In the sixth and final version of the abdication manifesto, Nicholas II passed the reins of power to his brother, Grand Duke Michael.

Copies to all Commanders
To the Chief of Staff

In the days of the great struggle against the external enemy, who has striven for nearly three years to enslave our homeland, the Lord God has willed to subject Russia to yet another heavy trial. The popular disturbances that have broken out threaten to have a calamitous effect on the further conduct of the hard-fought war. The fate of Russia, the honor of our heroic army, the welfare of the people, the whole future of our beloved Fatherland demand that the war be brought at all costs to a victorious conclusion. The cruel foe exerts his last efforts, and the time is near when our valiant army, together with our glorious allies, will decisively overcome him. In these decisive days in Russia’s life We have deemed it Our duty in conscience to Our nation to draw closer together and to unite all the national forces for the speediest attainment of victory. In agreement with the State Duma, We have acknowledged it as beneficial to renounce the throne of the Russian State and lay down Supreme authority. Not wishing to separate Ourselves from Our beloved Son, We hand over Our succession to Our Brother, the Grand Duke Michael Aleksandrovich, and give Him Our blessing to ascend the throne of the Russian State. We command Our Brother to conduct the affairs of state in complete and inviolate union with the representatives of the nation in the legislative institutions on such principles as they will establish and to swear to this an inviolate oath. In the name of Our deeply beloved homeland, We call on all true sons of the Fatherland to fulfill their sacred duty to It by obeying the Tsar in the difficult moment of national trials and to help Him, together with the representatives of the people, lead the Rus-sian State to victory, prosperity, and glory. May the Lord God help Russia.

Pskov, 2 March 1917
15 hours 5 minutes        Nicholas

What is perhaps most remarkable about the abdication of Nicholas II and the collapse of his empire is the suddenness with which these events occurred. Only days before the manifesto was signed, Duma leaders sought nothing more than the dismissal of the tsar’s ministers and the appointment of replacements responsible to the legislature. Suddenly, however, not only had the tsar been called upon to abdicate, but the Romanov dynasty itself had come to an end and a constituent assembly authorized to establish an entirely new form of government. The empire also quickly dissolved, as provinces that had been linked to Russia by the person of the tsar one by one declared their independence.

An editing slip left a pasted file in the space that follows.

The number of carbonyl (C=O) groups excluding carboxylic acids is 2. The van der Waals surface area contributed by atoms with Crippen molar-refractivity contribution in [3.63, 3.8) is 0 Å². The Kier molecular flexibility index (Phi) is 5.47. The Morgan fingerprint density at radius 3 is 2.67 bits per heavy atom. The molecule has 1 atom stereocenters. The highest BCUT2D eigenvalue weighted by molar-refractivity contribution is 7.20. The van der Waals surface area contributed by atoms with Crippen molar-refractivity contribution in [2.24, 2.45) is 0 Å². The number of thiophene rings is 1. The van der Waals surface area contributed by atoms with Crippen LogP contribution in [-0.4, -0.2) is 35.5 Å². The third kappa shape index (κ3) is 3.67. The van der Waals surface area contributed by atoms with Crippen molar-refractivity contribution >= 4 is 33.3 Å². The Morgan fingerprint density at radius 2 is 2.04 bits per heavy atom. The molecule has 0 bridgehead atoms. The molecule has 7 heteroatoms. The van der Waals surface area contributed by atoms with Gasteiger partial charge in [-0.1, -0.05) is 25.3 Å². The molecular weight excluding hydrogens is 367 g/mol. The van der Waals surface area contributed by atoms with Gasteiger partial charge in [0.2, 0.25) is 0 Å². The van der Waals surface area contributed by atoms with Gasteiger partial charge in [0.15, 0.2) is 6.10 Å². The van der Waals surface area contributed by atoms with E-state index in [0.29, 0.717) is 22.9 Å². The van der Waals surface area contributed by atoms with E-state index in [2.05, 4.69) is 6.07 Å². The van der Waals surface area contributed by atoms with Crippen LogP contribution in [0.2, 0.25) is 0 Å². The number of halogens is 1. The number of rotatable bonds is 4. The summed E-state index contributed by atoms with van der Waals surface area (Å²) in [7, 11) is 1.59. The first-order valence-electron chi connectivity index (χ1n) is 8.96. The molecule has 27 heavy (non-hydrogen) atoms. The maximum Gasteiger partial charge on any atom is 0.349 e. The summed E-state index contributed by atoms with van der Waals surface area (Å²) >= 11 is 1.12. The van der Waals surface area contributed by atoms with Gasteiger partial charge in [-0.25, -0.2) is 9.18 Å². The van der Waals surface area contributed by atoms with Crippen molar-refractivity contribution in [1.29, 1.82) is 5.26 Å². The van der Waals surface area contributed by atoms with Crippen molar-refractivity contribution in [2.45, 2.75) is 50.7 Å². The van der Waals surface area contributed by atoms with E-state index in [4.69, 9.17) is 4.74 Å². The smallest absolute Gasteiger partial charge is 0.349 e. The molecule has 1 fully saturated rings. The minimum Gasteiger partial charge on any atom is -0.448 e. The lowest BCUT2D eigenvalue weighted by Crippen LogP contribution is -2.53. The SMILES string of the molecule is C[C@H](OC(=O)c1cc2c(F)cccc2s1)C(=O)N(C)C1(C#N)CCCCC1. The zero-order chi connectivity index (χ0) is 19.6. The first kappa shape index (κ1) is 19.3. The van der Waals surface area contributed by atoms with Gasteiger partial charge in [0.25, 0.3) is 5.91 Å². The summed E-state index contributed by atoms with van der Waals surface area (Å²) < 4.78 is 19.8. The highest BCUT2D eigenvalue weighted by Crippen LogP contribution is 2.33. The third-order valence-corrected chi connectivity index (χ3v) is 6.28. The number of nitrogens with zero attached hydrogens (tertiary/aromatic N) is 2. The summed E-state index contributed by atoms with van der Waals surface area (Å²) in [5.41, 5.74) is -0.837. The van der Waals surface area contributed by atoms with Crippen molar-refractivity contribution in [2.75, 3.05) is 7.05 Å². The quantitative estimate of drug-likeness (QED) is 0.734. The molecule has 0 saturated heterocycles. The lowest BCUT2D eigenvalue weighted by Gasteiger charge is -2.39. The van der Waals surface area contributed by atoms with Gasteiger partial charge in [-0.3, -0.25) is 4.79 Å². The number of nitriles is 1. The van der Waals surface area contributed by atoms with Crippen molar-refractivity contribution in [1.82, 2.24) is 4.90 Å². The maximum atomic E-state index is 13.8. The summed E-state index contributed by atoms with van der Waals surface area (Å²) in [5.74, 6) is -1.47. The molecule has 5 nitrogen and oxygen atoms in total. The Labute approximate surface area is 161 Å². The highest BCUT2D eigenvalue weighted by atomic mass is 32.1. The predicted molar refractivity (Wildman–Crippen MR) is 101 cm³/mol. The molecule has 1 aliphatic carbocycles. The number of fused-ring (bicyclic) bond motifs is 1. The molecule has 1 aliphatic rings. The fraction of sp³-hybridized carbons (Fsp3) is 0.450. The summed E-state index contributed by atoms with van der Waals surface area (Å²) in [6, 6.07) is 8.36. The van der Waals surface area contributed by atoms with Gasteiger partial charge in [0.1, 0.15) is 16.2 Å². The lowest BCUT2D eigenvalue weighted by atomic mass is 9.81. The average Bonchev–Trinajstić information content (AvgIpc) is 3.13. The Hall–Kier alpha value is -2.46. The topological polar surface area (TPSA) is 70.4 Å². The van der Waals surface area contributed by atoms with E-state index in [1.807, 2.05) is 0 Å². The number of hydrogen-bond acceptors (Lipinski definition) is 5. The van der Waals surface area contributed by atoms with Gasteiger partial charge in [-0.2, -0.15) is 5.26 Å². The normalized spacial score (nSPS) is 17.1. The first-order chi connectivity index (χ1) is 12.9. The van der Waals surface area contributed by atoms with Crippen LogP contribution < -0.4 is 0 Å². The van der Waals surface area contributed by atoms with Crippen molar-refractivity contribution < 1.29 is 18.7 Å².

As a contemporary observer, Vasili Rozanov, noted,

Russia wilted in two days. At the very most, three. . . . It is amazing how she suddenly fell apart, all of her, down to particles, to pieces. . . . There was no Empire, no church, no army, no working class. And what remained? Strange to say, literally nothing.

The four months between August 19, 1991, when a coup attempted to depose President Gorbachev, and December 25, 1991, when he resigned his office, are reminiscent of the events of early March 1917. What had appeared to be great and secure empires were in both cases revealed to be hollow shells. Lacking democratic support, both empires collapsed quickly without resistance and, thankfully, with little bloodshed. We can only hope that the long-term aftermath of the events of 1991 will differ radically from those of 1917. For the tsar’s abdication was the starting point of what became a seventy-four-year tragedy for the Russian people. A similar outcome of the revolutionary changes of 1991 would be a tragedy not only for Russia but for all the world.